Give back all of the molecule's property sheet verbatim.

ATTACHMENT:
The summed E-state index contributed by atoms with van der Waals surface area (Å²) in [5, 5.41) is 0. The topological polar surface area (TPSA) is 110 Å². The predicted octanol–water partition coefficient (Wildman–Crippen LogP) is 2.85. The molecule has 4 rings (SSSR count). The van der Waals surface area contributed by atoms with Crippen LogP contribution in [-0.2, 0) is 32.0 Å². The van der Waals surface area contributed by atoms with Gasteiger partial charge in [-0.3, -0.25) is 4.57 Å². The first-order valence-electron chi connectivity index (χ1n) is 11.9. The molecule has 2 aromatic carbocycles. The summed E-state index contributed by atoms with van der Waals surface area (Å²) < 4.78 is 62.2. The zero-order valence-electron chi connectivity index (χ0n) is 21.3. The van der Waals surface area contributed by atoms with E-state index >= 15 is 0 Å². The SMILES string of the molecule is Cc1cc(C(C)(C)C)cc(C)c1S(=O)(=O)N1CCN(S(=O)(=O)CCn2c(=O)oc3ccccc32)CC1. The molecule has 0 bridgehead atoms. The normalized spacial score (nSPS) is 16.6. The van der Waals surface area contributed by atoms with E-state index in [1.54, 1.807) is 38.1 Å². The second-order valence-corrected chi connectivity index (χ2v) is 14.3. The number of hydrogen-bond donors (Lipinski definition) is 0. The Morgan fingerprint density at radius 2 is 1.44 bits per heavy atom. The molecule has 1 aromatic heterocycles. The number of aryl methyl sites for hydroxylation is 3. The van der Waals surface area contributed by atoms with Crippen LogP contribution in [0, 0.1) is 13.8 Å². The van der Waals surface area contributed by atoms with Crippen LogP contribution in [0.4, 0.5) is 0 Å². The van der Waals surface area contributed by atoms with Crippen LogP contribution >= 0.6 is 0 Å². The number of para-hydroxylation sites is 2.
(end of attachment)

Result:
The summed E-state index contributed by atoms with van der Waals surface area (Å²) in [5, 5.41) is 0. The topological polar surface area (TPSA) is 110 Å². The predicted octanol–water partition coefficient (Wildman–Crippen LogP) is 2.85. The molecule has 4 rings (SSSR count). The van der Waals surface area contributed by atoms with Crippen LogP contribution in [-0.2, 0) is 32.0 Å². The van der Waals surface area contributed by atoms with Gasteiger partial charge in [-0.3, -0.25) is 4.57 Å². The first-order valence-electron chi connectivity index (χ1n) is 11.9. The molecule has 2 aromatic carbocycles. The summed E-state index contributed by atoms with van der Waals surface area (Å²) < 4.78 is 62.2. The zero-order valence-electron chi connectivity index (χ0n) is 21.3. The van der Waals surface area contributed by atoms with E-state index >= 15 is 0 Å². The SMILES string of the molecule is Cc1cc(C(C)(C)C)cc(C)c1S(=O)(=O)N1CCN(S(=O)(=O)CCn2c(=O)oc3ccccc32)CC1. The molecule has 0 bridgehead atoms. The normalized spacial score (nSPS) is 16.6. The van der Waals surface area contributed by atoms with E-state index in [1.54, 1.807) is 38.1 Å². The second-order valence-corrected chi connectivity index (χ2v) is 14.3. The number of hydrogen-bond donors (Lipinski definition) is 0. The Morgan fingerprint density at radius 2 is 1.44 bits per heavy atom. The molecule has 1 aromatic heterocycles. The number of aryl methyl sites for hydroxylation is 3. The van der Waals surface area contributed by atoms with Crippen LogP contribution in [0, 0.1) is 13.8 Å². The van der Waals surface area contributed by atoms with Crippen LogP contribution in [0.4, 0.5) is 0 Å². The van der Waals surface area contributed by atoms with Crippen LogP contribution >= 0.6 is 0 Å². The number of para-hydroxylation sites is 2.